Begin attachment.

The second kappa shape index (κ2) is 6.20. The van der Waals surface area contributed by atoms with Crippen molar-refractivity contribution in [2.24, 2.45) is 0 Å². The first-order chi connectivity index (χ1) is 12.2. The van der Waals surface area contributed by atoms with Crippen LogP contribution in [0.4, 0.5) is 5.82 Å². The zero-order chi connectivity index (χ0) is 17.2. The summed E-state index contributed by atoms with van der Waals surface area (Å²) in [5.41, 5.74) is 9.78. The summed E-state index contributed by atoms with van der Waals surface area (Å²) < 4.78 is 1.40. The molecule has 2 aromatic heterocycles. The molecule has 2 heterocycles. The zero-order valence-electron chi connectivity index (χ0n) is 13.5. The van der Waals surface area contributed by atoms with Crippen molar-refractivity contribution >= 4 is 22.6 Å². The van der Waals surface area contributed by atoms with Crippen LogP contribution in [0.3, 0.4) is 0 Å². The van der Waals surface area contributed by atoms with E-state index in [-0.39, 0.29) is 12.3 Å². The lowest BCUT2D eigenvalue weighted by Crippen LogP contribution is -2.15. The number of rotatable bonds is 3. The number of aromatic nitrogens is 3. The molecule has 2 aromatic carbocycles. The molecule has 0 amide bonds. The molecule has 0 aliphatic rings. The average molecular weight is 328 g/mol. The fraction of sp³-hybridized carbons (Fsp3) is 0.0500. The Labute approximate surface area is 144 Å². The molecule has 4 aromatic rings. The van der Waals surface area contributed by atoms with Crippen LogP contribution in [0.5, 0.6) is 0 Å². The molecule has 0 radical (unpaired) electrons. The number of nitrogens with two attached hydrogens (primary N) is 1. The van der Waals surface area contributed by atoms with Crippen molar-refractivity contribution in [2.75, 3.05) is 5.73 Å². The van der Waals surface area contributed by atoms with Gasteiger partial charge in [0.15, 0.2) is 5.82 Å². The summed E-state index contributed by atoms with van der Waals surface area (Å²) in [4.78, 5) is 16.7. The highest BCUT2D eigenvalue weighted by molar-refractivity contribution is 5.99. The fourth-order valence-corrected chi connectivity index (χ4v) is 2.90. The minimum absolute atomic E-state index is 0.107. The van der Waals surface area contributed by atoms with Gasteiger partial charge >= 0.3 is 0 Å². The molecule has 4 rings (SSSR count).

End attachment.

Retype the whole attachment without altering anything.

The second kappa shape index (κ2) is 6.20. The van der Waals surface area contributed by atoms with Crippen molar-refractivity contribution in [2.24, 2.45) is 0 Å². The first-order chi connectivity index (χ1) is 12.2. The van der Waals surface area contributed by atoms with Crippen LogP contribution in [0.4, 0.5) is 5.82 Å². The zero-order chi connectivity index (χ0) is 17.2. The summed E-state index contributed by atoms with van der Waals surface area (Å²) in [5.41, 5.74) is 9.78. The summed E-state index contributed by atoms with van der Waals surface area (Å²) < 4.78 is 1.40. The molecule has 2 aromatic heterocycles. The molecule has 2 heterocycles. The zero-order valence-electron chi connectivity index (χ0n) is 13.5. The van der Waals surface area contributed by atoms with Crippen molar-refractivity contribution >= 4 is 22.6 Å². The van der Waals surface area contributed by atoms with Crippen LogP contribution in [0.3, 0.4) is 0 Å². The van der Waals surface area contributed by atoms with E-state index in [-0.39, 0.29) is 12.3 Å². The lowest BCUT2D eigenvalue weighted by Crippen LogP contribution is -2.15. The number of rotatable bonds is 3. The number of aromatic nitrogens is 3. The molecule has 2 aromatic carbocycles. The molecule has 0 amide bonds. The molecule has 0 aliphatic rings. The average molecular weight is 328 g/mol. The fraction of sp³-hybridized carbons (Fsp3) is 0.0500. The Labute approximate surface area is 144 Å². The molecule has 4 aromatic rings. The van der Waals surface area contributed by atoms with Crippen LogP contribution in [0.5, 0.6) is 0 Å². The molecule has 0 radical (unpaired) electrons. The number of nitrogens with two attached hydrogens (primary N) is 1. The van der Waals surface area contributed by atoms with Crippen molar-refractivity contribution in [2.75, 3.05) is 5.73 Å². The van der Waals surface area contributed by atoms with Gasteiger partial charge in [0.15, 0.2) is 5.82 Å². The summed E-state index contributed by atoms with van der Waals surface area (Å²) in [4.78, 5) is 16.7. The highest BCUT2D eigenvalue weighted by molar-refractivity contribution is 5.99. The fourth-order valence-corrected chi connectivity index (χ4v) is 2.90. The minimum absolute atomic E-state index is 0.107. The van der Waals surface area contributed by atoms with Gasteiger partial charge >= 0.3 is 0 Å². The molecule has 4 rings (SSSR count).